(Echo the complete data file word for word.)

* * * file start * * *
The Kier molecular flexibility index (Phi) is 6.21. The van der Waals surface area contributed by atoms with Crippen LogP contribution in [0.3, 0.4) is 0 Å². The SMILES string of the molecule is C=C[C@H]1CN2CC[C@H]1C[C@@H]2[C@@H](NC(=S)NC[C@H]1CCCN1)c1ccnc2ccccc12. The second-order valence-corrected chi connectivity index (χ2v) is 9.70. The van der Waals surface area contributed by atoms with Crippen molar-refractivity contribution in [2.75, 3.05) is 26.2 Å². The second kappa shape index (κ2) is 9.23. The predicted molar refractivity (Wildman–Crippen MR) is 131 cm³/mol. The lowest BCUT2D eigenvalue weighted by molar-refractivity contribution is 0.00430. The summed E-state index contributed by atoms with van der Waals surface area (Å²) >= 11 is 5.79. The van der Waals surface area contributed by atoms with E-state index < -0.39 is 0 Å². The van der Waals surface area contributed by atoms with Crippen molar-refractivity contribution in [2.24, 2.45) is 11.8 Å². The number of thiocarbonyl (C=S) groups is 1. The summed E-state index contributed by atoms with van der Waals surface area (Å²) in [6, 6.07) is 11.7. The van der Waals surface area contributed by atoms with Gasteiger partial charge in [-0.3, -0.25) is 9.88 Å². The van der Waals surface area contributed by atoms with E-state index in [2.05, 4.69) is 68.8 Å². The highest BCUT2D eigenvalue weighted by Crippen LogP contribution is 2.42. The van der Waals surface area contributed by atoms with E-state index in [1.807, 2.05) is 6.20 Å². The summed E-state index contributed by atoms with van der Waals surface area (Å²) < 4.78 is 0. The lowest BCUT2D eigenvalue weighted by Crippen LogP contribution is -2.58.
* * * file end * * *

The Kier molecular flexibility index (Phi) is 6.21. The van der Waals surface area contributed by atoms with Crippen LogP contribution in [0.3, 0.4) is 0 Å². The SMILES string of the molecule is C=C[C@H]1CN2CC[C@H]1C[C@@H]2[C@@H](NC(=S)NC[C@H]1CCCN1)c1ccnc2ccccc12. The second-order valence-corrected chi connectivity index (χ2v) is 9.70. The van der Waals surface area contributed by atoms with Crippen molar-refractivity contribution in [2.75, 3.05) is 26.2 Å². The second kappa shape index (κ2) is 9.23. The predicted molar refractivity (Wildman–Crippen MR) is 131 cm³/mol. The lowest BCUT2D eigenvalue weighted by molar-refractivity contribution is 0.00430. The summed E-state index contributed by atoms with van der Waals surface area (Å²) >= 11 is 5.79. The van der Waals surface area contributed by atoms with E-state index < -0.39 is 0 Å². The van der Waals surface area contributed by atoms with Crippen molar-refractivity contribution in [2.24, 2.45) is 11.8 Å². The number of thiocarbonyl (C=S) groups is 1. The summed E-state index contributed by atoms with van der Waals surface area (Å²) in [6, 6.07) is 11.7. The van der Waals surface area contributed by atoms with Gasteiger partial charge in [-0.3, -0.25) is 9.88 Å². The van der Waals surface area contributed by atoms with E-state index in [2.05, 4.69) is 68.8 Å². The highest BCUT2D eigenvalue weighted by Crippen LogP contribution is 2.42. The van der Waals surface area contributed by atoms with E-state index in [1.807, 2.05) is 6.20 Å². The summed E-state index contributed by atoms with van der Waals surface area (Å²) < 4.78 is 0. The lowest BCUT2D eigenvalue weighted by Crippen LogP contribution is -2.58.